The hiatus from basketball and having to sit out and watch the Panthers during a struggling season last year has allowed Tiby plenty of time to build up energy.
“I came up here, I sat out and was just building up energy inside and was just too excited to play.” Tiby said. “Once I started to play, I’m just releasing all this tension and energy built up from, you know, could be five years ago, could be from a day ago, I’m just building up energy day by day.”
One of Tiby’s greatest assets is his energy that he brings to the court every time he plays. Talking to Tiby, his coaches, and ex-coaches one thing kept being brought up: his greatest strength can also be his greatest weakness.
“Using my energy towards the team instead of taking away from the team.” Tiby said on an improvement he strives for. “Sometimes I can get to myself and get really down and bring negative energy, not only to myself, but the team as well.”
This feeling was reverberated by his Kirkwood coach.
“Emotionally he had room for growth.” Wagemester said. “He would make himself known on the court in a communication way, but we would have to work with him on the line between players and coach communication. That is no different than any other kid. Matt always had energy, he just needed to channel it correctly. He’s on that edge and it’s a sharp one.”
In his first year at UWM, Tiby seems to have learned how to channel his energy for positive reasons and take his game to a new level. Not only has Tiby been a leader for the Panthers, but he has also added the three ball to his repertoire.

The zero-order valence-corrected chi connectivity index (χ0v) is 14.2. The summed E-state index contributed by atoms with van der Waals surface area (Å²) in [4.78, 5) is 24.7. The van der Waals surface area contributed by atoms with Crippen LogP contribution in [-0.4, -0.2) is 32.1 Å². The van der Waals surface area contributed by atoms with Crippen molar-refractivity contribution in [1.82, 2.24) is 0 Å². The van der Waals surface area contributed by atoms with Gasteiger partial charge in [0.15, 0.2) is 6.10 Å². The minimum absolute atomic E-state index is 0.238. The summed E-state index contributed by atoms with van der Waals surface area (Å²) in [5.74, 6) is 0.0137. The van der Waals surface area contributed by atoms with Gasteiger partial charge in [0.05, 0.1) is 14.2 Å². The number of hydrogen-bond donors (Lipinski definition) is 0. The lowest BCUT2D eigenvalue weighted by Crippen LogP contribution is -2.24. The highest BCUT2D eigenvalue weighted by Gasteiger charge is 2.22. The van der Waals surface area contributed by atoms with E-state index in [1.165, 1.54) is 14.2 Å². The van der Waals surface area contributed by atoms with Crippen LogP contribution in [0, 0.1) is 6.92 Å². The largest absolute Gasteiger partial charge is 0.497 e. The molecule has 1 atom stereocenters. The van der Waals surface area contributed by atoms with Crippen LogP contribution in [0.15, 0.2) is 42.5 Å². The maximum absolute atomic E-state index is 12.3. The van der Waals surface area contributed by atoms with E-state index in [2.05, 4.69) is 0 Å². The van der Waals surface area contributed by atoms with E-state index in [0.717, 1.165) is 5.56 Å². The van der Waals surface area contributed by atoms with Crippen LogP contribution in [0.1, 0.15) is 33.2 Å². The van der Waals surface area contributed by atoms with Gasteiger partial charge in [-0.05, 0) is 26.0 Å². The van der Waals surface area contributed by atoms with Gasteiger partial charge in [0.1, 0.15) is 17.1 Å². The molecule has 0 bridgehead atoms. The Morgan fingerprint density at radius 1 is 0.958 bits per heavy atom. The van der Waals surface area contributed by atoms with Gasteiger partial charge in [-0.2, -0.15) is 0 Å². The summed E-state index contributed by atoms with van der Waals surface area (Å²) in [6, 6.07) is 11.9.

As a high school senior, Tiby attempted and missed only one three. He did not even attempt a three at Kirkwood. However, he has made 16 threes for the Panthers.
In his first year, Tiby has help lead the Panther to a 16-10 record, doubling the win total from last year already. He is also second on the team in scoring with 13.1 points per contest and first on the team with 6.9 boards per game. Tiby is still also very solid at the line, shooting 75 percent on the season.
His emotional maturing, along with the constant improvement on his game, could lead Tiby to a very successful basketball career after UWM, according to his junior college coach.
“Sometimes your strongest assets can be your worst as well.” Wagemester said. “If he learns to channel [his energy], he has a long, bright future in basketball.”
It’s hard to believe that Tiby is only a sophomore this year. With his track record of always improving his game and relentless work ethic, these next two years should be exciting to watch for UWM fans.